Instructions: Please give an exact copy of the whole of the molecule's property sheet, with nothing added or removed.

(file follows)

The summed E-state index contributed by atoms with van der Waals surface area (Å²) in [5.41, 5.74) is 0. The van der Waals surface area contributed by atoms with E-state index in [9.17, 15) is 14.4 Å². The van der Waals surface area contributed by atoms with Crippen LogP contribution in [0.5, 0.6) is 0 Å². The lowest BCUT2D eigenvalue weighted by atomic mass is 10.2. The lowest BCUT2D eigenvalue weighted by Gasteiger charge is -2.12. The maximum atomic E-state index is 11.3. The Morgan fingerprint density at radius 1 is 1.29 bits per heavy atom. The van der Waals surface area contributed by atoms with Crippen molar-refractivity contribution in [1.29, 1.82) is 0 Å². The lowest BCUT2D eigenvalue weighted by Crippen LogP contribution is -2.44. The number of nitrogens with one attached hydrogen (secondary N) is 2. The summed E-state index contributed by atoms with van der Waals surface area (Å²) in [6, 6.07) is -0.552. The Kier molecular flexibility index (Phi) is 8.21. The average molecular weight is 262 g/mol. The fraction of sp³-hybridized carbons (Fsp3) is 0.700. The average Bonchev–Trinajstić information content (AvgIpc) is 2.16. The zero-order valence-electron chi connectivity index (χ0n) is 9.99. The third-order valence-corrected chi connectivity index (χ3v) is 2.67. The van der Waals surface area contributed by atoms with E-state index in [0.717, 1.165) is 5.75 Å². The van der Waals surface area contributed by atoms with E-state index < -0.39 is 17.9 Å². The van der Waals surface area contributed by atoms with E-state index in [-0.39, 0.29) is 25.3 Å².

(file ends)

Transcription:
The summed E-state index contributed by atoms with van der Waals surface area (Å²) in [5.41, 5.74) is 0. The van der Waals surface area contributed by atoms with E-state index in [9.17, 15) is 14.4 Å². The van der Waals surface area contributed by atoms with Crippen LogP contribution in [0.5, 0.6) is 0 Å². The lowest BCUT2D eigenvalue weighted by atomic mass is 10.2. The lowest BCUT2D eigenvalue weighted by Gasteiger charge is -2.12. The maximum atomic E-state index is 11.3. The Morgan fingerprint density at radius 1 is 1.29 bits per heavy atom. The van der Waals surface area contributed by atoms with Crippen molar-refractivity contribution in [1.29, 1.82) is 0 Å². The lowest BCUT2D eigenvalue weighted by Crippen LogP contribution is -2.44. The number of nitrogens with one attached hydrogen (secondary N) is 2. The summed E-state index contributed by atoms with van der Waals surface area (Å²) in [6, 6.07) is -0.552. The Kier molecular flexibility index (Phi) is 8.21. The average molecular weight is 262 g/mol. The fraction of sp³-hybridized carbons (Fsp3) is 0.700. The average Bonchev–Trinajstić information content (AvgIpc) is 2.16. The zero-order valence-electron chi connectivity index (χ0n) is 9.99. The third-order valence-corrected chi connectivity index (χ3v) is 2.67. The van der Waals surface area contributed by atoms with E-state index in [0.717, 1.165) is 5.75 Å². The van der Waals surface area contributed by atoms with E-state index < -0.39 is 17.9 Å². The van der Waals surface area contributed by atoms with E-state index in [-0.39, 0.29) is 25.3 Å².